Chelsea Opera Andrea Chénier

Giordano
Andrea Chénier

Andrea Chénier – Julian Gavin
Maddalena – Claire Rutter
Gérard – Simon Neal
Fléville / Fouquier-Tinville – George Mosley
Roucher – Keel Watson
Madelon – Pauline Tinsley
Contessa di Coigny – Elizabeth Sikora
Bersi – Jacqueline Miura
L’Incredibile / The Abbé – Christopher Lemmings
Mathieu – Andrew Mayor
Major domo / Dumas / Schmidt – Ewan Taylor

Chelsea Opera Group Chorus and Orchestra
Brad Cohen


Reviewed by: John T. Hughes

Reviewed: 6 June, 2004
Venue: Queen Elizabeth Hall, London

Following Chelsea Opera Group’s highly enjoyable Ermione in February it was the turn of verismo, coming in the form of Giordano’s Andrea Chénier, a work with a juicy role for the tenor, who has four splendid arias. In no Puccini opera is a tenor so well catered for.

Giordano also wrote a meaty role for a baritone and a greatly satisfying one for soprano, together with some interesting vignettes among the other parts, including three or so effective minutes as old Madelon offers her grandson as a recruit to the Revolutionary cause: a touching cameo for a senior singer. COG scored a point there. Looking down the cast-list beforehand I suddenly saw that Madelon was to be none other than Pauline Tinsley, now 76. Madelon is really a role for a mezzo-soprano, and Tinsley showed that she still has enough vocal strength on top to make a positive contribution. It was good to see her again.

Chénier was sung by Julian Gavin, whose somewhat unusual but not unpleasant vocal production exhibited little vibrato: a straight tone suggested Germanic rather than Italianate leanings, but he pretty well sailed through, if pushed a little in the final duet (one of the best of the opera), where conductor Brad Cohen seemed to forget that the orchestra was not in a pit. (Elsewhere too the orchestra occasionally covered the singers.) Gavin produced enough power, sang some long-breathed phrases and, possibly best of all, was not afraid to fine down the volume and shade his tone.

Claire Rutter seemed initially to lack a strong enough voice for Maddalena: somewhat soft-grained. But Act One does not give her much of an opportunity for sustained outpouring of tone. In aria and duets later she showed that her upper notes had the required power. She too did not settle for monochromy but introduced well-nuanced phrases. The orchestra at full force sometimes drowned the lowest notes. Gérard, once a servant in Maddalena’s family home but now an important supporter of the Revolution, though retaining an affection for the young lady, was sung by Simon Neal, who had been impressive in COG’s La Wally in March 2003. His is a pleasingly warm baritone voice with a good ring to it, easily produced, even if a couple of top notes took him just about to his limit (but not beyond). He produced enough venom in his tone to express Gérard’s anger at the behaviour of the aristocracy as he sung “Son sessant’anni”, the first aria in the opera: Giordano wasting no time in introducing conflict and discontent. It’s worth keeping an eye on this young baritone’s progress.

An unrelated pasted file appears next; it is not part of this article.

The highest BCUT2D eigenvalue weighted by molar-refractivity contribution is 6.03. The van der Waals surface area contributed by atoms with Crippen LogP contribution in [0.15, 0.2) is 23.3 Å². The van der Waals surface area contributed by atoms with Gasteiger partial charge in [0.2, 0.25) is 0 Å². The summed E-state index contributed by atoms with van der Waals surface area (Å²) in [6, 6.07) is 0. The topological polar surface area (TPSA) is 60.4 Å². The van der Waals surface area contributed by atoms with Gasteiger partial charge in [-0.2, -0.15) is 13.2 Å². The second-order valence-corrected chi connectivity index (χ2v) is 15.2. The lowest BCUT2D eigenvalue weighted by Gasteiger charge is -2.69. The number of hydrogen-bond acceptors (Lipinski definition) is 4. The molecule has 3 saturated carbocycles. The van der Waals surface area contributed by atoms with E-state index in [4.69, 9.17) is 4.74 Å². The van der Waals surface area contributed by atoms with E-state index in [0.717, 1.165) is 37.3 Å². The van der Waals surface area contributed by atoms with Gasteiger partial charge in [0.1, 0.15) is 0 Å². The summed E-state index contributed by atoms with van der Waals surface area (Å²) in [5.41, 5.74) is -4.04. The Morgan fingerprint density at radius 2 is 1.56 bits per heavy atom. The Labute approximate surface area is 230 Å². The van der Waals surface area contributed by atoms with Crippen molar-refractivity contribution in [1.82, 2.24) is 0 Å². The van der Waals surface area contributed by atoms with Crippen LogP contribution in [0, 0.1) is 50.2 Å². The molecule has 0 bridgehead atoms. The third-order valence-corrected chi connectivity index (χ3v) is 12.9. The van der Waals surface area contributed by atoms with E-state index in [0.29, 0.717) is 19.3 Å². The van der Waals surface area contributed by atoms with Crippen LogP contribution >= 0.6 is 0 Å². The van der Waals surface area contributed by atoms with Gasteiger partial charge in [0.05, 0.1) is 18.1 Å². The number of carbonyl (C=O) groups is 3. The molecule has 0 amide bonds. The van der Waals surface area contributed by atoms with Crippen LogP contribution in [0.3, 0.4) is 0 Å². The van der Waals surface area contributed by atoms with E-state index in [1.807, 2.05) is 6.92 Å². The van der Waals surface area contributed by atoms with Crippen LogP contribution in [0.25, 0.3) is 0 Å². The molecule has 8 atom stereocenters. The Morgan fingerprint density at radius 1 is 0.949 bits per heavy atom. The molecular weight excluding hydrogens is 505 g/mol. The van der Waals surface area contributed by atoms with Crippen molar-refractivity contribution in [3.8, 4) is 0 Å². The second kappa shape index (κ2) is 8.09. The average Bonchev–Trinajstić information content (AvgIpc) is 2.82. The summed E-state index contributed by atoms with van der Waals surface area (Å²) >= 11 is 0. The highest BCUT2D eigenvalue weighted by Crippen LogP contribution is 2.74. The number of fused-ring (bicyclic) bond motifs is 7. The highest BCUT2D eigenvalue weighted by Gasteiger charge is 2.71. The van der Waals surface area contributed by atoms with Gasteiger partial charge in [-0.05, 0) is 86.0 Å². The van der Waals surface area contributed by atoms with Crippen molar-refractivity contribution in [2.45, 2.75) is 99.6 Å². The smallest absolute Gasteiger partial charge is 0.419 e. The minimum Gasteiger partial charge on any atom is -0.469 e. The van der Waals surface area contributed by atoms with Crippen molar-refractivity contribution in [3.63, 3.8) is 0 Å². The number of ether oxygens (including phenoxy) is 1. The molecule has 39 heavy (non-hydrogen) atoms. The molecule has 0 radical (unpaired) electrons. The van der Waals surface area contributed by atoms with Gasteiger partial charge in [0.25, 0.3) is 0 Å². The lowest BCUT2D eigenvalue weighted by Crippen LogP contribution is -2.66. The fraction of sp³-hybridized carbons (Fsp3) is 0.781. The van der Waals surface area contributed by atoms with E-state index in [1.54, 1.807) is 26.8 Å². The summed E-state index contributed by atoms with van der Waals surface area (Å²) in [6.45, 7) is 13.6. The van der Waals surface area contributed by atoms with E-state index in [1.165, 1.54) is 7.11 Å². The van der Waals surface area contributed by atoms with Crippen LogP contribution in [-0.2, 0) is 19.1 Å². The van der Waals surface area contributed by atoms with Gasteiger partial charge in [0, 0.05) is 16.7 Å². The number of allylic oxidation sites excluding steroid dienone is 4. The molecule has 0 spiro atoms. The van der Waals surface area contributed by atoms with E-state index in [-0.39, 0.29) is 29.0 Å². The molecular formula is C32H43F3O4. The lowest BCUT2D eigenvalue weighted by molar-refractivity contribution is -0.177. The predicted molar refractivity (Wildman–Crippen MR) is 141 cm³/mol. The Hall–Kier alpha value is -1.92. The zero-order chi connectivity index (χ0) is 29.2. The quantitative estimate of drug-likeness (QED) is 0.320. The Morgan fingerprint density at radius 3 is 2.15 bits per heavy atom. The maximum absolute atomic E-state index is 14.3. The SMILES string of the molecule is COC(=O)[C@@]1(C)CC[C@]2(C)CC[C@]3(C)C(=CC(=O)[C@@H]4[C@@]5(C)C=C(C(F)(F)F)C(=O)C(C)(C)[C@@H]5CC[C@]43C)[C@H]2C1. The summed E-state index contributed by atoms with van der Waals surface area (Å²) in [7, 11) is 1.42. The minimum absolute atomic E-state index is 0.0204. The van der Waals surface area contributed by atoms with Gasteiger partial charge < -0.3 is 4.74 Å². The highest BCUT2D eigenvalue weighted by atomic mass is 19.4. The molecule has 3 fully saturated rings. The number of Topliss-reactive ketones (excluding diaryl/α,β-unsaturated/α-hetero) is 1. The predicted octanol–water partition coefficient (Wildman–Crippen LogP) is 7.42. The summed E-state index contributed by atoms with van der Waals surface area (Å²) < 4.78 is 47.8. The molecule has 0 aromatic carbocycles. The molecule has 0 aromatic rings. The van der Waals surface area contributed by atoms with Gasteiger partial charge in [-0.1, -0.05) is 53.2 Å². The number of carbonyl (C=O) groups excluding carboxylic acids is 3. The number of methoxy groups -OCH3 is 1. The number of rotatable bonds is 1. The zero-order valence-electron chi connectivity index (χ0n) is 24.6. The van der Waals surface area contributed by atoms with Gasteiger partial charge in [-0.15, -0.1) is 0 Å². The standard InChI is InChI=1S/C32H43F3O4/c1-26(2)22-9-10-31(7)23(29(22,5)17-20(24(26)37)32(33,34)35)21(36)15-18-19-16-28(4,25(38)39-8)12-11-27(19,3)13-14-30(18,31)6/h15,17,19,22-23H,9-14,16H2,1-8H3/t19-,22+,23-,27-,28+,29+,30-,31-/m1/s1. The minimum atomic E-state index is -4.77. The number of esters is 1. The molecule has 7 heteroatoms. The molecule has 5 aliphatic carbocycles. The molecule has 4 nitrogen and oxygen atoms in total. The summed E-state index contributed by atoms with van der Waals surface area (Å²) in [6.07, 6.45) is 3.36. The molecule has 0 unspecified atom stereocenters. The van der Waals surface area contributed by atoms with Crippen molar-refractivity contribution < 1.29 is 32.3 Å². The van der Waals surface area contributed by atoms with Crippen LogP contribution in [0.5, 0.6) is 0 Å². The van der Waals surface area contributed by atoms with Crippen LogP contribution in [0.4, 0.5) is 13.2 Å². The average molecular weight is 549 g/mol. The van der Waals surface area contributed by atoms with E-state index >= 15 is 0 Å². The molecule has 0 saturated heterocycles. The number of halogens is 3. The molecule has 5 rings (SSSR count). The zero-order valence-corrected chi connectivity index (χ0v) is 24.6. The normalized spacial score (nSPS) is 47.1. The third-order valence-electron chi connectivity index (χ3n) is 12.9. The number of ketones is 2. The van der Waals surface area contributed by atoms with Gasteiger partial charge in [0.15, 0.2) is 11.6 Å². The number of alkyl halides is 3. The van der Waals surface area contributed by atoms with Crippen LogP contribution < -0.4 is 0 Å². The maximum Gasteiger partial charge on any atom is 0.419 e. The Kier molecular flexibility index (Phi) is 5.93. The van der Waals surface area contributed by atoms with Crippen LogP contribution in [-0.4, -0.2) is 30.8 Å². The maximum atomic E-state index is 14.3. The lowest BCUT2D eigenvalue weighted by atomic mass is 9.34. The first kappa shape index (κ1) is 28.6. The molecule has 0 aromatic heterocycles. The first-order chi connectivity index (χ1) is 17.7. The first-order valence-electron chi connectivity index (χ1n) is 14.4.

Some of the smaller roles were doubled (even trebled). Elizabeth Sikora from Covent Garden as the Countess, and George Mosley, Christopher Lemmings and Andrew Mayor made convincing characterisations. The ladies of the chorus sounded rather thin-toned at times (the men were better), but the orchestra certainly seemed to enjoy being unleashed.

It is some years since Andrea Chénier was given at Covent Garden, unfortunately. The first act does contain too much that is trivial, but from Chénier’s aria at the end of that act to the opera’s final duet the tension rarely relaxes. Those four tenor arias, the two for the baritone and Maddalena’s “La mamma morta”, plus a number of duets and ensembles, allow for few arid spaces. COG gave a good showing, as one expects. The following links to previous COG shows make this point admirably

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